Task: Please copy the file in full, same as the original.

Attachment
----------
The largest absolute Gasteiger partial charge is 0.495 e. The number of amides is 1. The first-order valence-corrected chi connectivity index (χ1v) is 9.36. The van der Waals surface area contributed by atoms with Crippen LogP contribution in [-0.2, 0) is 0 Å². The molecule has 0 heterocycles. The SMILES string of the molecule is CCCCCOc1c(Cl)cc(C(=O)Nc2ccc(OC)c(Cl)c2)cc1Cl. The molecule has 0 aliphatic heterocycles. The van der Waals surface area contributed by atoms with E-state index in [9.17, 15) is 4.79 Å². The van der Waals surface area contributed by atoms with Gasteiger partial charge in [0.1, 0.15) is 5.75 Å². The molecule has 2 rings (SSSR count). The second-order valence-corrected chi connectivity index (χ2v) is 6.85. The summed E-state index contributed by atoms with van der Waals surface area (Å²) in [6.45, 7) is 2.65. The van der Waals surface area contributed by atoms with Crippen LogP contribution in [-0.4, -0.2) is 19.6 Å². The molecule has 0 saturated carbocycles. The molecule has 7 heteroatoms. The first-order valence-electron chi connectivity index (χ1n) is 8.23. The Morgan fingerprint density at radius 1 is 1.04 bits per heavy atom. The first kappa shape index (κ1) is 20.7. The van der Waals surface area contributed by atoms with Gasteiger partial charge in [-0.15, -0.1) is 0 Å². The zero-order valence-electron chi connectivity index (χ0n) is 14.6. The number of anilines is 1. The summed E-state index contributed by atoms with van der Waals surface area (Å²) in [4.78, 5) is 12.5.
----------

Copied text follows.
The largest absolute Gasteiger partial charge is 0.495 e. The number of amides is 1. The first-order valence-corrected chi connectivity index (χ1v) is 9.36. The van der Waals surface area contributed by atoms with Crippen LogP contribution in [-0.2, 0) is 0 Å². The molecule has 0 heterocycles. The SMILES string of the molecule is CCCCCOc1c(Cl)cc(C(=O)Nc2ccc(OC)c(Cl)c2)cc1Cl. The molecule has 0 aliphatic heterocycles. The van der Waals surface area contributed by atoms with E-state index in [9.17, 15) is 4.79 Å². The van der Waals surface area contributed by atoms with Gasteiger partial charge in [0.1, 0.15) is 5.75 Å². The molecule has 2 rings (SSSR count). The second-order valence-corrected chi connectivity index (χ2v) is 6.85. The summed E-state index contributed by atoms with van der Waals surface area (Å²) in [6.45, 7) is 2.65. The van der Waals surface area contributed by atoms with Crippen LogP contribution in [-0.4, -0.2) is 19.6 Å². The molecule has 0 saturated carbocycles. The molecule has 7 heteroatoms. The first-order valence-electron chi connectivity index (χ1n) is 8.23. The Morgan fingerprint density at radius 1 is 1.04 bits per heavy atom. The first kappa shape index (κ1) is 20.7. The van der Waals surface area contributed by atoms with Gasteiger partial charge in [-0.15, -0.1) is 0 Å². The zero-order valence-electron chi connectivity index (χ0n) is 14.6. The number of anilines is 1. The summed E-state index contributed by atoms with van der Waals surface area (Å²) in [4.78, 5) is 12.5.